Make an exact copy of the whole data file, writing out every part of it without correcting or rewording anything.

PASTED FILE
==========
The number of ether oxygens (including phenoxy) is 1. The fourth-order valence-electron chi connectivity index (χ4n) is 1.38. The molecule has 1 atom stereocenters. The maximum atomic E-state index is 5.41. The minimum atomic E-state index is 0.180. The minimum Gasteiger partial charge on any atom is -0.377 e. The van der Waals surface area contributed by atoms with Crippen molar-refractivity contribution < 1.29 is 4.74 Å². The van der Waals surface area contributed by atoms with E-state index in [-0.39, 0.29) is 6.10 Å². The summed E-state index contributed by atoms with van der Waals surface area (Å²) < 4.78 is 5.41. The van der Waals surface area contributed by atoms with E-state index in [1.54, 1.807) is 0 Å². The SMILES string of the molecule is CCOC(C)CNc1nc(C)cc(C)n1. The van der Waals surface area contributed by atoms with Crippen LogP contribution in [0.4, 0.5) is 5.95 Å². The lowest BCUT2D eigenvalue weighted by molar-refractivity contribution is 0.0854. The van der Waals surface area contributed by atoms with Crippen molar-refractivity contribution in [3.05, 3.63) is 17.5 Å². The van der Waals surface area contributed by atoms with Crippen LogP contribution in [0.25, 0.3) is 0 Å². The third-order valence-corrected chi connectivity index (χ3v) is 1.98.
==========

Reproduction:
The number of ether oxygens (including phenoxy) is 1. The fourth-order valence-electron chi connectivity index (χ4n) is 1.38. The molecule has 1 atom stereocenters. The maximum atomic E-state index is 5.41. The minimum atomic E-state index is 0.180. The minimum Gasteiger partial charge on any atom is -0.377 e. The van der Waals surface area contributed by atoms with Crippen molar-refractivity contribution < 1.29 is 4.74 Å². The van der Waals surface area contributed by atoms with E-state index in [-0.39, 0.29) is 6.10 Å². The summed E-state index contributed by atoms with van der Waals surface area (Å²) < 4.78 is 5.41. The van der Waals surface area contributed by atoms with E-state index in [1.54, 1.807) is 0 Å². The SMILES string of the molecule is CCOC(C)CNc1nc(C)cc(C)n1. The van der Waals surface area contributed by atoms with Crippen LogP contribution in [0.4, 0.5) is 5.95 Å². The lowest BCUT2D eigenvalue weighted by molar-refractivity contribution is 0.0854. The van der Waals surface area contributed by atoms with Crippen molar-refractivity contribution in [3.05, 3.63) is 17.5 Å². The van der Waals surface area contributed by atoms with Crippen LogP contribution in [0.25, 0.3) is 0 Å². The third-order valence-corrected chi connectivity index (χ3v) is 1.98.